Film Features

A flickering light

Frank Borzage: modest master of melodrama and more
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Acclaim is often decreed as much by fashion as by accomplishment. While Frank Borzage spent four decades as a well-paid Hollywood director and was honored with two Oscars, his talent wasn't — and still isn't — fashionable. In his hundred or so features, he routinely elevated or rescued contrived material. Typed as a director of romances and melodramas, he made myriad movies that were phony in concept — but never in their treatment.
Indeed, purity was often his subject, transcendence a running theme. Read more »

Royal Fleischer

The journeyman director makes a killing at 10 Rillington Place
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Ever since somebody figured out that movies were, indeed, an art form, directors have been viewed as lone authors, or at least queen bees imperially orchestrating the efforts of mostly faceless subordinate collaborators. This is a flattering view, and sometimes a fairly accurate one. But they don't call it the film industry — as opposed to, say, the film canvas — for nothing. Most employable directors are worker drones who just get the job done. Any job. Read more »

SEE YOU TOMORROW, GOD WILLING

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Last year I put the Uruguayan movie Whisky on my top-10 list and voted for it and its lead actress, Mirella Pascual, in many film polls, including Film Comment's and the Village Voice's. With impeccable precision, Juan Pablo Rebella and Pablo Stoll's sophomore feature sets a dedicated romantic next to a depressive's withered and miserly soul (in understated yet glossy color — so many gorgeous royal blues). Read more »

Past ain't past

History haunts Jewish Film Festival docs
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cheryl@sfbg.com
"What is the international camp language? It's beating." In an instant, a guide at the former concentration camp just outside of Mauthausen, Austria, transforms a group of high schoolers from giggly to terrified. From the looks of the parking lot, Mauthausen is like any other historical attraction. Read more »

Mortality play

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Meryl (Justine Clarke) is basically the human incarnation of The Worst-Case Scenario Survival Handbook, except without the "survival" part. As she rides the train home after her father's funeral, animated thoughts of fiery collisions and strangle-happy strangers zip into her head as abruptly as they cut into Look Both Ways' otherwise live-action proceedings. Read more »

Polly wanna rob ya!

The Unholy Three invades Silent Film Fest
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johnny@sfbg.com
Hear ye! Hear ye! Step right up to the Castro Theatre. Behold a bizarre trio of crooks. One an expert ventriloquist in old lady drag. Another a Goliath whose fickle heart is bigger than his brain. The third a pint-size schemer, who thinks nothing of pretending to be a baby in a stroller in order to case a high-class joint for jewels. Witness these three sell counterfeit parrots — you heard right, counterfeit parrots! — to unsuspecting mugs in order to visit their homes and rob them blind. Read more »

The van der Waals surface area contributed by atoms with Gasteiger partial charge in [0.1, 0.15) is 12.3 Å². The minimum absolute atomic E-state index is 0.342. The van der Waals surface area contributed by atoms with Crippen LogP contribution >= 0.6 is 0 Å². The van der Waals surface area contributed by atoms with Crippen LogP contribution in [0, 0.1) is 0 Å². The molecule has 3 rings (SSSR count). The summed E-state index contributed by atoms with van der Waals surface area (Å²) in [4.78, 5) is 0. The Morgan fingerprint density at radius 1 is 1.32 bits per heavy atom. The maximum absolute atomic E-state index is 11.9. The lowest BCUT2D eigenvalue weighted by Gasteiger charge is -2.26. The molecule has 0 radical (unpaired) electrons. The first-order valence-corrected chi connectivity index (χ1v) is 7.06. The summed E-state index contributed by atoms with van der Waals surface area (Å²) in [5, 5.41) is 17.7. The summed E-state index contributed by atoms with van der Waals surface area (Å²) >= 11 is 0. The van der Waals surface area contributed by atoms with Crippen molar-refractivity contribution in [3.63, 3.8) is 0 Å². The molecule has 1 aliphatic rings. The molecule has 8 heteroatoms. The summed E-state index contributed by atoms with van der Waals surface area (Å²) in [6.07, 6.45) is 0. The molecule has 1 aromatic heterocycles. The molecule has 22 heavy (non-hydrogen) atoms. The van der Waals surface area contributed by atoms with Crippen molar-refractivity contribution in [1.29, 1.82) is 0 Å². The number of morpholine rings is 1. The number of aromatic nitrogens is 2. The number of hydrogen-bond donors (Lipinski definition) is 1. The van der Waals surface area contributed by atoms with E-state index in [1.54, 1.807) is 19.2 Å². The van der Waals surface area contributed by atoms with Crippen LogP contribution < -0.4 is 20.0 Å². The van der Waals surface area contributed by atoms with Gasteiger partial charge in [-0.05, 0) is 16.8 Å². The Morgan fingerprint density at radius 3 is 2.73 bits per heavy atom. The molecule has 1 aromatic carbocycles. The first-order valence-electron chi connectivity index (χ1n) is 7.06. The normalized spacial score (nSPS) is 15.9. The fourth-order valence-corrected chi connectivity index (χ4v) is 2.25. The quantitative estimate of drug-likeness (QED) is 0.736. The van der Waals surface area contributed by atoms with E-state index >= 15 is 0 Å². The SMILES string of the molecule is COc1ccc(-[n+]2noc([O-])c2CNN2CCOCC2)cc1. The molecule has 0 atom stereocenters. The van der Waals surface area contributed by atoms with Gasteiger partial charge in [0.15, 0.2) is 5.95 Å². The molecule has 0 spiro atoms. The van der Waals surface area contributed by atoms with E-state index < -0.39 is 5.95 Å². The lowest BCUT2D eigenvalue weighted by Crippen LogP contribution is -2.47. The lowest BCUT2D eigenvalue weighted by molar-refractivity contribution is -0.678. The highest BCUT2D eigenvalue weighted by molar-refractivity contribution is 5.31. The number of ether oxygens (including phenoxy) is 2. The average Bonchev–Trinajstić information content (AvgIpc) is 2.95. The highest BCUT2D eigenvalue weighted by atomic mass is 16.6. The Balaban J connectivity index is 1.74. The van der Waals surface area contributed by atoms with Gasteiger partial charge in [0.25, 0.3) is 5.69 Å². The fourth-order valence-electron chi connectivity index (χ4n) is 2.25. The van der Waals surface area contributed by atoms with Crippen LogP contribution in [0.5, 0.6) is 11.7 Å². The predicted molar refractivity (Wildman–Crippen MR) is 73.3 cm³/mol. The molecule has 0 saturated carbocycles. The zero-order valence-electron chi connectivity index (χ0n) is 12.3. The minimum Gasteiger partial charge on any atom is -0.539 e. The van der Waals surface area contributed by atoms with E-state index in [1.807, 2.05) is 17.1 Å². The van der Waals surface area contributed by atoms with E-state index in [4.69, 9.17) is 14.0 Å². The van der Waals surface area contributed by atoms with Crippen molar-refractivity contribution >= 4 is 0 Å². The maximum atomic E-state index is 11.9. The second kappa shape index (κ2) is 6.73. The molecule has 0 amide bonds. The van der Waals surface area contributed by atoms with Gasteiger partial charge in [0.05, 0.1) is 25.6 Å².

Comedy with overbite

The indefatigable Jerri Blank takes it to the Bridge in Strangers with Candy
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› a&eletters@sfbg.com
Legendary critic Pauline Kael once described Taylor Hackford's An Officer and a Gentleman as "crap on a motorcycle." It might be as cheese-constipated as movies get, she argued, but at least it has the good sense to amplify the cheese to mind-obliterating excess: Junk this big and fast is bound to satisfy an audience — or at least stupefy it into submission.
The tactic is especially relatable to that dubious summer movie subgenre, the TV-show-to-movie adaptation. Read more »

HELLO LARRY

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"My basic photography lesson is this: You frame the perfect composition, exactly like you want it, and then you step forward," says Larry Clark. "What that does is screw things up a little bit, so they'll become more real, more like the way you see."
We're at a restaurant South of Market, and the man behind the monographs Tulsa and Teenage Lust and the films Kids, Bully, and the new Wassup Rockers is talking when he should be eating. I'm glad, because he has a lot to say. Read more »

Johnny bravo

Depp and company return for a savvy Pirates of the Caribbean sequel
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cheryl@sfbg.com
Just a few summers ago, we were all snickering into our popcorn tubs: a Pirates of the Caribbean movie? Yo-ho-no! But what could've sucked harder than The Haunted Mansion turned into a monster 2003 hit, buoyed by ghostly buccaneers, showy effects, and Johnny Depp's impeccably bizarre turn as Captain Jack Sparrow, surely the most inventive character yet to emerge from a 21st-century blockbuster. Read more »

Deadly cure

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He may have the world's largest collection of Kim Wilde posters on his apartment walls, but caterpillar-browed Mr. Lazarescu (Ion Fiscuteanu) is no kid in America: He's an aging drunk in Romania with a ruined liver and a rupturing brain. And Bucharest on a Saturday night is no place to be when you've got the headache and stomachache from hell — in fact, its medical system is a many-leveled modern day approximation of exactly that infernal pit, which is probably why the first name of the title character in Christi Puiu's The Death of Mr. Read more »